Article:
Our national transition to a predominantly freelance workforce is at hand. According to an article by Quartz, 40% of our workforce is estimated to become freelance workers. Rather than this fact become only a cause for concern, we should look at both the benefits and the challenges this presents. As Jeremy Neuner notes of his own workplace, NextSpace, freelance workers benefit from saving travel time commuting and increased mobility from not being confined to a cubicle. It offers more flexibility for both employers and employees to pursue their own projects.
However, this coming change means the Department of Labor has to start actively collecting statistics on freelance workers so government industries can gain a sense of how to assist freelancers in ways that make sense, and we must amend taxation laws in a way that makes the process less convoluted for freelancers. In 2006, the last time statistics were compiled about freelance workers, 30% of the workforce was comprised of freelance workers. With the shattering consequences of the Great Recession and employers all too eager to cut back on employee entitlements, we can only assume this number is much higher today. Current tax codes still assume that most workers are traditionally employed and report to a workplace, when this type of work, and the employer benefits that often comes with it, is rapidly disappearing.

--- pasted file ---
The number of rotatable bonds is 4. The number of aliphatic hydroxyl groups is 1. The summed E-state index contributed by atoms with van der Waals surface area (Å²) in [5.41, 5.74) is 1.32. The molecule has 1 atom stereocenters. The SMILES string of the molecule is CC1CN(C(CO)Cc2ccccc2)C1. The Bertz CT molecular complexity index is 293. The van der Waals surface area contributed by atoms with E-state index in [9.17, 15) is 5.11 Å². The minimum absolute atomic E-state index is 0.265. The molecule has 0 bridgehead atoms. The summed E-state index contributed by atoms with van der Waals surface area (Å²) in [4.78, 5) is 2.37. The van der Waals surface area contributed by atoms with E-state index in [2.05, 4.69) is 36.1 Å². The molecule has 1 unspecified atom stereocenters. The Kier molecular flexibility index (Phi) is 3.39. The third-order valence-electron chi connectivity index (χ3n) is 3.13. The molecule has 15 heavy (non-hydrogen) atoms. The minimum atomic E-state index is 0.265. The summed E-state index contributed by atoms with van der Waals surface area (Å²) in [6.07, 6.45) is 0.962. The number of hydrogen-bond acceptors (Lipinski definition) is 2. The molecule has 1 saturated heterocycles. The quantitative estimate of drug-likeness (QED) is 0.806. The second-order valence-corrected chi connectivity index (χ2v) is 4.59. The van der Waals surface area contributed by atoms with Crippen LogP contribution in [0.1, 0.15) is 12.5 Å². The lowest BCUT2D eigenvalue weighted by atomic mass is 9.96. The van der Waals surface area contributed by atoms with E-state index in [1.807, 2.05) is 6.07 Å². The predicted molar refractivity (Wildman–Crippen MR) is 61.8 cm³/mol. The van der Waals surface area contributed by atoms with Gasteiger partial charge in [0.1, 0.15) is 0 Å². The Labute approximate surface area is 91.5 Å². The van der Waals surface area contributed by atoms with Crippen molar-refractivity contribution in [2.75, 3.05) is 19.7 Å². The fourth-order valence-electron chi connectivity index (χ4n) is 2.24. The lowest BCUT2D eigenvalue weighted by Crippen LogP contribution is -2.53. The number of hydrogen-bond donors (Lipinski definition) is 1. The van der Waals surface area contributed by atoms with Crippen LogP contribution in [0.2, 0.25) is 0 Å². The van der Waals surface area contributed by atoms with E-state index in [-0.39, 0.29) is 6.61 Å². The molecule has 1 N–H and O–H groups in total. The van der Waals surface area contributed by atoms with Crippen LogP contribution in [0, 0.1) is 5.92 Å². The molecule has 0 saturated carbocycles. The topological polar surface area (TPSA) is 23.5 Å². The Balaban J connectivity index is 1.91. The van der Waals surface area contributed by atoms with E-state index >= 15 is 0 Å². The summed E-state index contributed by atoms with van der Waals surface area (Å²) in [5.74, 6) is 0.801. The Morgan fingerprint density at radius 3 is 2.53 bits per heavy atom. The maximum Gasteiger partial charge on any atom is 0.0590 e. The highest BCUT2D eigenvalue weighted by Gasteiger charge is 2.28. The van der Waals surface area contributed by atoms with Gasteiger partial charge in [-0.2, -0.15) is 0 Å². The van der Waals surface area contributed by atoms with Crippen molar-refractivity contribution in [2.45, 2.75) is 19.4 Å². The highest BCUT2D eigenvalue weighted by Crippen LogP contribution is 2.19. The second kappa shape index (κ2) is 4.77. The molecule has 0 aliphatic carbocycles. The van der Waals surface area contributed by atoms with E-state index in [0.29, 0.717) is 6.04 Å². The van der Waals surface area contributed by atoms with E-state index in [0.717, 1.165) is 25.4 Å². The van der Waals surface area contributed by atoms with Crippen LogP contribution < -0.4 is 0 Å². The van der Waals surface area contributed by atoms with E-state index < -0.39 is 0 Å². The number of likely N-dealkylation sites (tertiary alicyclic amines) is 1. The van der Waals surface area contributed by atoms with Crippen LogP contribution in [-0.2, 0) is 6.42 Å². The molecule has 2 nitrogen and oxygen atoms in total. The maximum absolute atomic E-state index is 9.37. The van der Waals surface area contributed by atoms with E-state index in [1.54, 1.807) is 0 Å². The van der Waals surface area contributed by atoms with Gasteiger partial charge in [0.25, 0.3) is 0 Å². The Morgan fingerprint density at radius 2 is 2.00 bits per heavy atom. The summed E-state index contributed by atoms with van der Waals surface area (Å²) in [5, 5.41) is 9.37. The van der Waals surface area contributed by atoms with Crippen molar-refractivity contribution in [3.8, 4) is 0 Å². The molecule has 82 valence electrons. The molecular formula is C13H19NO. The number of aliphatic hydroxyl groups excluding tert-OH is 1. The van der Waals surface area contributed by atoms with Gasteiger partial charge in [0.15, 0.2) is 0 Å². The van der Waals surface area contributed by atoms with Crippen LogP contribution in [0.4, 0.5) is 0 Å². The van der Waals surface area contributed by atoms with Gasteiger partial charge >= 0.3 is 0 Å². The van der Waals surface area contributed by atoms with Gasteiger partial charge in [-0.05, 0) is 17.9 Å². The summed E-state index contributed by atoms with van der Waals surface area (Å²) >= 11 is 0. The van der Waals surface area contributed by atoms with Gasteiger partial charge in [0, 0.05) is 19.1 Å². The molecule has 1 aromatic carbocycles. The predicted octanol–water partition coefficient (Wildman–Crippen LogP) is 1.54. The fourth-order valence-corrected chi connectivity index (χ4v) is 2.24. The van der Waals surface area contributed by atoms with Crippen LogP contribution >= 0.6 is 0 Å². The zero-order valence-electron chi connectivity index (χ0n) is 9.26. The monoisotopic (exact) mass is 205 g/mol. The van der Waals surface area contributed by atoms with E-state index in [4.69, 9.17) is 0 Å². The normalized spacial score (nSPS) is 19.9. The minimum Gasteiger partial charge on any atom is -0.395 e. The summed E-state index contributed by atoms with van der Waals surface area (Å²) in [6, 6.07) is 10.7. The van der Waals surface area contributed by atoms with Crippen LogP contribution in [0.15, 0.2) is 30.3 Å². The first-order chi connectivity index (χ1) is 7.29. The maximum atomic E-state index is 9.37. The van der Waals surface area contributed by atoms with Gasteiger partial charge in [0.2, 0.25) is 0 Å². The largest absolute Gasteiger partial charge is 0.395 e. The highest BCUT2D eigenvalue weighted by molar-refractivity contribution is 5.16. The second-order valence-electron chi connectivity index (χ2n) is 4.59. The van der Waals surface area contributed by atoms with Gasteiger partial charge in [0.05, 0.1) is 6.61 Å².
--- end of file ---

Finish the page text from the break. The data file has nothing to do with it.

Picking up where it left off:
As Sara Horowitz, the founder of the Freelancers’ Union has noted, the decentralization and non-recognition of the prevalence of freelance work has made it difficult for freelancers’ labor to be recognized and properly compensated by a culture that assumes employment is primarily offered via older models. Under current law, freelance workers are treated similarly to small businesses and are not subsidized for purchasing their own insurance, where premiums are much more expensive than if purchased through an employer. The current tax code doesn’t take into account that freelance work is a primary source of income for many, and takes a significant chunk out of their taxable income via self-employment taxes, which are taken quarterly out of freelancers’ earnings and diminishes their total income by 15%.
It is important for freelance workers — who comprise more sectors of the economy now than ever — to continue to build their political power in order to push for these progressive tax reforms.